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    The Land Capability Classification for Agriculture has as its objective the presentation of detailed information on soil, climate and relief in a form which will be of value to land use planners, agricultural advisers, farmers and others involved in optimising the use of land resources. The classification ranks land on the basis of its potential productivity and cropping flexibility determined by the extent to which its physical characteristics (soil, climate and relief) impose long term restrictions on its agricultural use. THE CLASSES Class 1. Land capable of producing a very wide range of crops with high yields Class 2. Land capable of producing a wide range of crops with yields less high than Class 1. Class 3. Land capable of producing good yields from a moderate range of crops. Class 4. Land capable of producing a narrow range of crops. Class 5. Land suited only to improved grassland and rough grazing. Class 6. Land capable only of use as rough grazing. Class 7. Land of very limited agricultural value. THE DIVISIONS A division is a ranking within a class. As the requirements of the crops suited to Classes 1 and 2 are fairly stringent, land in these classes has inherently low degrees of internal variability and no divisions are present. The requirements of crops grown in the remaining classes are less rigorous, consequently land included is more variable in character.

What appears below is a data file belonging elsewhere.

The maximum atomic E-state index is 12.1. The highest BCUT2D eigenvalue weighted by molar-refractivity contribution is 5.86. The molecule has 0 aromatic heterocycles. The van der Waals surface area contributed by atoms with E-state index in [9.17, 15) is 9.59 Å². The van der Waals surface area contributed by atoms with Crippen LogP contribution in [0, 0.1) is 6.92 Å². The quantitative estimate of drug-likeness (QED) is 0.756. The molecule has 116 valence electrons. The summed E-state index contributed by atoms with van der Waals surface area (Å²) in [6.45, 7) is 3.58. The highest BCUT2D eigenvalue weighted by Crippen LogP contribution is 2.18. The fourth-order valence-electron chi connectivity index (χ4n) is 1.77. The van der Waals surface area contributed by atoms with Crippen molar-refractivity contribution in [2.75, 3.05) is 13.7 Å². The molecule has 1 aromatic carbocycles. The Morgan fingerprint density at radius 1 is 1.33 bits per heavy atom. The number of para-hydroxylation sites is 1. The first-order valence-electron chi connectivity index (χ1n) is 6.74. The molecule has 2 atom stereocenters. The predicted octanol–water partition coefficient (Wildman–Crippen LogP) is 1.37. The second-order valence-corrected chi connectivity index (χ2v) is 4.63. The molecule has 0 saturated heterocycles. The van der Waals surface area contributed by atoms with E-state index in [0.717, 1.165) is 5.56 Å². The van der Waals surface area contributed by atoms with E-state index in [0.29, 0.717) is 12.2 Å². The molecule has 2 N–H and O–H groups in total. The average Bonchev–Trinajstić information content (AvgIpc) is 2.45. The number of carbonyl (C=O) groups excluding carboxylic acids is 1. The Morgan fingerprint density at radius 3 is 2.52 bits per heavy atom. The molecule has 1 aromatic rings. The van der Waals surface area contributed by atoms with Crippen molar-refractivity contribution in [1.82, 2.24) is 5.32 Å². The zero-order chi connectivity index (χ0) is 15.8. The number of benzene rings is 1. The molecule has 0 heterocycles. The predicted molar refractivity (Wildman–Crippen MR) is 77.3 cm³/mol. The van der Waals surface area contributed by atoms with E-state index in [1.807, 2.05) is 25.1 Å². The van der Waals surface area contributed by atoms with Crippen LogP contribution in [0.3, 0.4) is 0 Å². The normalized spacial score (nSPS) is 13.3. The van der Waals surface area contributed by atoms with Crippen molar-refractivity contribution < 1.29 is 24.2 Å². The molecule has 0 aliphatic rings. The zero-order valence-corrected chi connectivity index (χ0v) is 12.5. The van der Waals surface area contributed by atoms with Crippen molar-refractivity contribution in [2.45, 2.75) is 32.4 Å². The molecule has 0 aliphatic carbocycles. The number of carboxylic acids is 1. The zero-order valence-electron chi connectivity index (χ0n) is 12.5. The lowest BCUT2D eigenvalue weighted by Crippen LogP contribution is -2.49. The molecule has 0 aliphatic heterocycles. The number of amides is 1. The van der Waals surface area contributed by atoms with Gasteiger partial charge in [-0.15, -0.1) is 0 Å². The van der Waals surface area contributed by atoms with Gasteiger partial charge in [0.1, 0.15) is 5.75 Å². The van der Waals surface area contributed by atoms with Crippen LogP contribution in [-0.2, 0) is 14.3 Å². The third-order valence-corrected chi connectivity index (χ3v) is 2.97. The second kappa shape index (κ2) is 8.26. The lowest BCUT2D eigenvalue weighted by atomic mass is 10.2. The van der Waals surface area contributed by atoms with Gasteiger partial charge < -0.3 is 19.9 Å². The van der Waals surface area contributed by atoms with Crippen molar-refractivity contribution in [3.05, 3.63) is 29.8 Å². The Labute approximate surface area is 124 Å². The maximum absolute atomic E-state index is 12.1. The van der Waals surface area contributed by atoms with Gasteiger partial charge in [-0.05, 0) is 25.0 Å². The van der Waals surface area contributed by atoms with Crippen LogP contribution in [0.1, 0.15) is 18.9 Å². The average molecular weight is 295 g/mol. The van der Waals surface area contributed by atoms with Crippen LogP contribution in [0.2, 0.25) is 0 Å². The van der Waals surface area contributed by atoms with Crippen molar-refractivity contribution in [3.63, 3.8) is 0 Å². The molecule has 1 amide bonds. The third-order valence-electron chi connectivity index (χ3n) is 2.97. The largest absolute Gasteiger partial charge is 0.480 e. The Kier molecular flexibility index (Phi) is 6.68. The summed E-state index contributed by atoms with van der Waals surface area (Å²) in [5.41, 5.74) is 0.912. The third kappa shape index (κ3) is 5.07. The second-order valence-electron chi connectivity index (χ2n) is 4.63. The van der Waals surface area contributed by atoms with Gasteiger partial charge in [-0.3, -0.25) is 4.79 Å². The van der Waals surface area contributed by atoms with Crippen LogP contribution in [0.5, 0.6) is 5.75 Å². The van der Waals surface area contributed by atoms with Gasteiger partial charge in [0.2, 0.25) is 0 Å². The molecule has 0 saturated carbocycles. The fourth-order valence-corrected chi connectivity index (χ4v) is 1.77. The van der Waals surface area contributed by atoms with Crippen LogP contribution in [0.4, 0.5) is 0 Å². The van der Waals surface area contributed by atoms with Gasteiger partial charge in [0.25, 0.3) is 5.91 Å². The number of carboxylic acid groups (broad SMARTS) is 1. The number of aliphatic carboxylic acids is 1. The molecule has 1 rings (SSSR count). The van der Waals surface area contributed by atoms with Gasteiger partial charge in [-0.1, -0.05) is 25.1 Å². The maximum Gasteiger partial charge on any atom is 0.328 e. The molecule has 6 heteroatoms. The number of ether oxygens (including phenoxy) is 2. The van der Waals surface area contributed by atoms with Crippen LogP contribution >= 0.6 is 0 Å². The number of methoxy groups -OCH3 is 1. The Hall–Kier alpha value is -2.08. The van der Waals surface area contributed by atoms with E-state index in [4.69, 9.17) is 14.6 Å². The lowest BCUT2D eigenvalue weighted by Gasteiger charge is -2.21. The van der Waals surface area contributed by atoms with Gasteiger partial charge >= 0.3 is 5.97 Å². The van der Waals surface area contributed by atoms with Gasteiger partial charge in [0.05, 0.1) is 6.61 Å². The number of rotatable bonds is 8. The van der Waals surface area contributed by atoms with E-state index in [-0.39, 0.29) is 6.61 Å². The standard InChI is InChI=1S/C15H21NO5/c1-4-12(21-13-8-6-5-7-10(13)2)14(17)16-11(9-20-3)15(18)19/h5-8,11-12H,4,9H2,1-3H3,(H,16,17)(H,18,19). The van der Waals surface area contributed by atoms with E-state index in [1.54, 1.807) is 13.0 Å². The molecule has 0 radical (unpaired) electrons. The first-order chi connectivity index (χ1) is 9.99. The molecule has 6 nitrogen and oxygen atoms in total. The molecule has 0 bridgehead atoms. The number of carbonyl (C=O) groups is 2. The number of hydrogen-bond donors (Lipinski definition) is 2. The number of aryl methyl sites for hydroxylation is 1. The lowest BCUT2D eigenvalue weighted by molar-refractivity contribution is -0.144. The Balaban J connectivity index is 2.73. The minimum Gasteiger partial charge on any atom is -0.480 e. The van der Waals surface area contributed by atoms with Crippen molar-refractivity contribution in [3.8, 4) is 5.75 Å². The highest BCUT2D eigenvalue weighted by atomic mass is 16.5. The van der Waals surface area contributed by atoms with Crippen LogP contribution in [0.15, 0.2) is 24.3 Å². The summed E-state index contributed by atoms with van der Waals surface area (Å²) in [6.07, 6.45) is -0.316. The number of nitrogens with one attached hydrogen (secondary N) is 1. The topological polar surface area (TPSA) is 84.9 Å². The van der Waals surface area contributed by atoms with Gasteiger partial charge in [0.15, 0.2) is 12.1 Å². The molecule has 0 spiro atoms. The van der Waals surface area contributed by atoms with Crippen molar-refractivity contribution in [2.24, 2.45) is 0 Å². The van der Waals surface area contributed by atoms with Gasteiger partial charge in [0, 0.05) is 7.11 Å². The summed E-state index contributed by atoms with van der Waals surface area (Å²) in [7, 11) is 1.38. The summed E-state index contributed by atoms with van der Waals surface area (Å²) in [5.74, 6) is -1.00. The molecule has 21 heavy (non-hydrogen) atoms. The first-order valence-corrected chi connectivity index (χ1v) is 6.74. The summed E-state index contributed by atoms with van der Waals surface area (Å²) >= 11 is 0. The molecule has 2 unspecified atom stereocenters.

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    This dataset comes from an amalgamation of classes 1 and 2 of the MLURI Land capability classificaton. LCA Class 1 - Land capable of producing a very wide range of crops LCA Class 2 - Land capable of producing a wide range of crops Land Capability for Agriculture maps at 1:250K scale were produced and published in 1982. These maps provided a national and regional appreciation of the location and areal extent of the Land Capability for Agriculture classes and were specifically designed for strategic planning purposes. More detailed maps of the main arable areas of Scotland were carried out and published in the mid 1980's. These covered classes 1, 2 and 3.1. The purpose of these maps was to assist planners and agricultural officers in assessing cases made for development and determining priorities in relation to retaining areas of high quality agricultural land.